I do not however recommend upgrading your system because of cheap prices these days, plus you probably have problems also of no AGP port, slow memory, slow HD etc.....


[This message has been edited by frogger (edited 05-15-2001).]

Benjy
05-15-2001, 03:25 PM
On a machine that old, I don't know what to suggest. A whole new system would probably be advisable, if you can afford it http://www.opengl.org/discussion_boards/ubb/smile.gif A system with an AMD Duron processor probably wouldn't be too much money.

I mean, a new graphics card will probably help a lot, but it'll have to be a PCI one I would guess. You can get a cheap one (geforce2 MX) that'll speed things up by taking the load off the CPU for about $90. I doubt a card with 2mb of EDO RAM has any opengl hardware acceleration at all.

More memory will make little difference unless your hard disk is becoming active while running your code.

ksanim
05-15-2001, 03:35 PM
Frogger,

Thanks for the advice. One question. Any future replyers are welcome to answer this as well. Is it possible with my system to get up to 24 frames/second by just adding 64M RAM? From Frogger's response the answer seems to be no, but I want to make sure I get a clear cut answer for that.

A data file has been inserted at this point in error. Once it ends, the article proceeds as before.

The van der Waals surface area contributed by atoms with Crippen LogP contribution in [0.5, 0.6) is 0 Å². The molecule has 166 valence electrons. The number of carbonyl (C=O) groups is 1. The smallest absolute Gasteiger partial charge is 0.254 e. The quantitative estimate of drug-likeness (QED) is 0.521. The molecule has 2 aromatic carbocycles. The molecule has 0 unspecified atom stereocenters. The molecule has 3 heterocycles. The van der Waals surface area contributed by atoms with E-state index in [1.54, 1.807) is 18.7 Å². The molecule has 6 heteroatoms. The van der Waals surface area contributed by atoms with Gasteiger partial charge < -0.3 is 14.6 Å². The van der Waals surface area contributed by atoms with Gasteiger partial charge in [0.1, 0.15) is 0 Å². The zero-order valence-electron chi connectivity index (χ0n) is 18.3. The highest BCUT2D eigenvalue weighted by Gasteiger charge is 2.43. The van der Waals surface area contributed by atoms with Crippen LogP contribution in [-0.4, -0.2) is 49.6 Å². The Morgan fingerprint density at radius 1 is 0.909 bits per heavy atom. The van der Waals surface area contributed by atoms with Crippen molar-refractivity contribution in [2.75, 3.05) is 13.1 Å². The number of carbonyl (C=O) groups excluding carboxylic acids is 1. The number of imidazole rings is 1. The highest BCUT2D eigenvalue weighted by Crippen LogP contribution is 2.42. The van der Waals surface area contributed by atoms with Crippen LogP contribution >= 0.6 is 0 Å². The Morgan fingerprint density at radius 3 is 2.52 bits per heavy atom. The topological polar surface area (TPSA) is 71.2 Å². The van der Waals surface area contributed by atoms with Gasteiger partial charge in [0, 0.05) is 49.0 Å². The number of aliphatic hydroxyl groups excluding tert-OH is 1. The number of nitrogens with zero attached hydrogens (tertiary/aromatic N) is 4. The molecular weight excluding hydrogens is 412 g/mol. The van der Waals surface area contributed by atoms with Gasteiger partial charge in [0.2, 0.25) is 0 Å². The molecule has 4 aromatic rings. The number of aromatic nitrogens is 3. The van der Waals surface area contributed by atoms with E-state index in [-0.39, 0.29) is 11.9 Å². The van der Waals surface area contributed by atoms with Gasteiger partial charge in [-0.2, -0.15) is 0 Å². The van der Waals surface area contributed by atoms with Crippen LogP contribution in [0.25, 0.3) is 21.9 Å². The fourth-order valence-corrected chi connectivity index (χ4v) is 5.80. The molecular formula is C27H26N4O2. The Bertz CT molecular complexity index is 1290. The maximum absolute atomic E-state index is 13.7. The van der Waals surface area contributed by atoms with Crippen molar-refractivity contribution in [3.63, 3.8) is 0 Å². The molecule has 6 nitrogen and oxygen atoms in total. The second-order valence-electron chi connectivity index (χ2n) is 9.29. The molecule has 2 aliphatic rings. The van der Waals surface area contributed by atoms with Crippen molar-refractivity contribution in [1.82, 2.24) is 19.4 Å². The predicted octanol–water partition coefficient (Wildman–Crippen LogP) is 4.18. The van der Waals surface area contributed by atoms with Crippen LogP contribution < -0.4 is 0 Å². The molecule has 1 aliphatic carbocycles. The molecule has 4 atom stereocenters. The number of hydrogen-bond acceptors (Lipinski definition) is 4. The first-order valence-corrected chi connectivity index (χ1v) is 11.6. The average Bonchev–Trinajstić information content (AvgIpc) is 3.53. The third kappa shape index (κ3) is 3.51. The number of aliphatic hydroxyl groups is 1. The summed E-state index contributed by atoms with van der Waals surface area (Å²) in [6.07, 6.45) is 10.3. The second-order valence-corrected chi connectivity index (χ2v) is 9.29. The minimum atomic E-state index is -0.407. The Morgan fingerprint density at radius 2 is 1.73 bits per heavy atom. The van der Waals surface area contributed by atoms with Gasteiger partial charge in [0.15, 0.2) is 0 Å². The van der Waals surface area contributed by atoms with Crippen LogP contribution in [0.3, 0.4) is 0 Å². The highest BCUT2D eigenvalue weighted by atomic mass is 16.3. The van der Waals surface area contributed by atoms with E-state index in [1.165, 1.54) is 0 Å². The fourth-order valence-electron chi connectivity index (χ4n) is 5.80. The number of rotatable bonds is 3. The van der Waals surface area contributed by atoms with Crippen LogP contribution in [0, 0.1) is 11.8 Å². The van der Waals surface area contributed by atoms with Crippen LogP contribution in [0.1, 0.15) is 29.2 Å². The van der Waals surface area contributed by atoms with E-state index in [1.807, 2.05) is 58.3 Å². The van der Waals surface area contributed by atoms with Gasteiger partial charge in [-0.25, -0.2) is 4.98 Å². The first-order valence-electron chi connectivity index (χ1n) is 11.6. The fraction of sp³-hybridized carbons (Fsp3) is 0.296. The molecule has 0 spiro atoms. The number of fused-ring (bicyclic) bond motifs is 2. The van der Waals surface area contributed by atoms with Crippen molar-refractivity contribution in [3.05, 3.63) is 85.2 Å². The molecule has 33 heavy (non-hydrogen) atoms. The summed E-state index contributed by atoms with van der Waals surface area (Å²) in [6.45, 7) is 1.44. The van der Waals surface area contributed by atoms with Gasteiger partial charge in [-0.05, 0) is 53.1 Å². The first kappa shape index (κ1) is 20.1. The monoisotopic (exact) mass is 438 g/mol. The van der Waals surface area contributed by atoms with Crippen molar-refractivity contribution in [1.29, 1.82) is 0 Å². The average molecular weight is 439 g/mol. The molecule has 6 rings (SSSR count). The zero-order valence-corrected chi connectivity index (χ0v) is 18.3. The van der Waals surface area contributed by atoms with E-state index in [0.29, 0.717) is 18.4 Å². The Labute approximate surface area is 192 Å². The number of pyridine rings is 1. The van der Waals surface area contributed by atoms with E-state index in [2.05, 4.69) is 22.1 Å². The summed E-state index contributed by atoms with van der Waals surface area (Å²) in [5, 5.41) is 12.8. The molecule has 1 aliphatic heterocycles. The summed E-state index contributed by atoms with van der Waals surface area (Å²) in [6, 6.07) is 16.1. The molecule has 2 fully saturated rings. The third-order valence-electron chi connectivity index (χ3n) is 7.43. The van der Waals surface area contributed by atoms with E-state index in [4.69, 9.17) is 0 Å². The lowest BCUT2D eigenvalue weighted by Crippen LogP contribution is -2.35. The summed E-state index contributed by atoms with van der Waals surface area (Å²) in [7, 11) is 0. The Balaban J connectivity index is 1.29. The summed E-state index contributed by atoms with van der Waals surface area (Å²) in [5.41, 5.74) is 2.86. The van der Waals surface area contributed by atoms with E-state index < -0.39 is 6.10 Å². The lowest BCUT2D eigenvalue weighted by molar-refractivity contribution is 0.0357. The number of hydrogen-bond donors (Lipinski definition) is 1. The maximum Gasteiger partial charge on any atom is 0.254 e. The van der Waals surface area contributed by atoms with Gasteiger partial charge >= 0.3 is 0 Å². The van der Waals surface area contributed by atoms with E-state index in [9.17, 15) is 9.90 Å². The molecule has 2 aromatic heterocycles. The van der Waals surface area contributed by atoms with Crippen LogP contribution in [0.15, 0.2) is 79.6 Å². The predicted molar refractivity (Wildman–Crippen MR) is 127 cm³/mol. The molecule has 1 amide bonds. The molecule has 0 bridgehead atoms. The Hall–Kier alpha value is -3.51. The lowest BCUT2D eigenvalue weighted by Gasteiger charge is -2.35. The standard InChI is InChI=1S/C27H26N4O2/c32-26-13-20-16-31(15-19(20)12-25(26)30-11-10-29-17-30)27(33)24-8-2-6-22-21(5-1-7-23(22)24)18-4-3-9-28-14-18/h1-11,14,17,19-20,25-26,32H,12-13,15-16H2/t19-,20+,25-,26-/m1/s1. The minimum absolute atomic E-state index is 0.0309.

Thanks.

Dodger
05-15-2001, 04:16 PM
Nope. The problem is most definitely not that there's not enough RAM but, like frogger said, the graphics card most likely doesn't have OpenGL acceleration. Also, even if you would get a graphics card, the processor might not be fast enough to push the geometry as fast as the card is able to render it.

But, it all depends on what you want to do - I have a 500MHz Celeron/TNT2 (PCI) and am developing a (IMHO pretty nice looking) 3D engine on it - so it's not that it's not possible but with a Athlon/Duron - GeForce combination it's probably gonna be possible better and easier http://www.opengl.org/discussion_boards/ubb/wink.gif

zed
05-15-2001, 05:18 PM
youre defintly getting software un-acceleration with that video card